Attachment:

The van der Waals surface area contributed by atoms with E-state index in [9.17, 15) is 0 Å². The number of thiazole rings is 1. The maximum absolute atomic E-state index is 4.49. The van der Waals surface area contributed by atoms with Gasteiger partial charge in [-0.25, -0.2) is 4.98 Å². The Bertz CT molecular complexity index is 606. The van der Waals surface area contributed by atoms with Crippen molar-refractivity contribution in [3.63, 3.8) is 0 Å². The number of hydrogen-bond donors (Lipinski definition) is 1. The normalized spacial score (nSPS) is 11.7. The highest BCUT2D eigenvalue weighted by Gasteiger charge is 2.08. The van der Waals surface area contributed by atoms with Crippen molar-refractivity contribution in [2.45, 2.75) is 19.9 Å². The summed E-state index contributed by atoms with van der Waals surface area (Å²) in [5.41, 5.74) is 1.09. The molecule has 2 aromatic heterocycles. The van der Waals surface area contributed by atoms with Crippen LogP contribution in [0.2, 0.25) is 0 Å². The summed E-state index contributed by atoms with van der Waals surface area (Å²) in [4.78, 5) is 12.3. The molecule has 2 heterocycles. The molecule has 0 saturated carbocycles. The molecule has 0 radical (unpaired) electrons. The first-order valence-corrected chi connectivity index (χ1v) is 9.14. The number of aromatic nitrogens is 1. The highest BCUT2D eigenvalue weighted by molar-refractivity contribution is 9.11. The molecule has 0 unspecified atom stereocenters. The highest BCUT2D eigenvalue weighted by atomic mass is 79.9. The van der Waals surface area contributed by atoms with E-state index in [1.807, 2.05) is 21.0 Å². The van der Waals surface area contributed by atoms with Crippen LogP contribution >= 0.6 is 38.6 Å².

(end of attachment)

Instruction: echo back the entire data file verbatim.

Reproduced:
The van der Waals surface area contributed by atoms with E-state index in [9.17, 15) is 0 Å². The number of thiazole rings is 1. The maximum absolute atomic E-state index is 4.49. The van der Waals surface area contributed by atoms with Gasteiger partial charge in [-0.25, -0.2) is 4.98 Å². The Bertz CT molecular complexity index is 606. The van der Waals surface area contributed by atoms with Crippen molar-refractivity contribution in [3.63, 3.8) is 0 Å². The number of hydrogen-bond donors (Lipinski definition) is 1. The normalized spacial score (nSPS) is 11.7. The highest BCUT2D eigenvalue weighted by Gasteiger charge is 2.08. The van der Waals surface area contributed by atoms with Crippen molar-refractivity contribution in [2.45, 2.75) is 19.9 Å². The summed E-state index contributed by atoms with van der Waals surface area (Å²) in [5.41, 5.74) is 1.09. The molecule has 2 aromatic heterocycles. The van der Waals surface area contributed by atoms with Crippen LogP contribution in [0.2, 0.25) is 0 Å². The summed E-state index contributed by atoms with van der Waals surface area (Å²) in [4.78, 5) is 12.3. The molecule has 2 heterocycles. The molecule has 0 saturated carbocycles. The molecule has 0 radical (unpaired) electrons. The first-order valence-corrected chi connectivity index (χ1v) is 9.14. The number of aromatic nitrogens is 1. The highest BCUT2D eigenvalue weighted by molar-refractivity contribution is 9.11. The molecule has 0 unspecified atom stereocenters. The highest BCUT2D eigenvalue weighted by atomic mass is 79.9. The van der Waals surface area contributed by atoms with E-state index in [1.807, 2.05) is 21.0 Å². The van der Waals surface area contributed by atoms with Crippen LogP contribution >= 0.6 is 38.6 Å².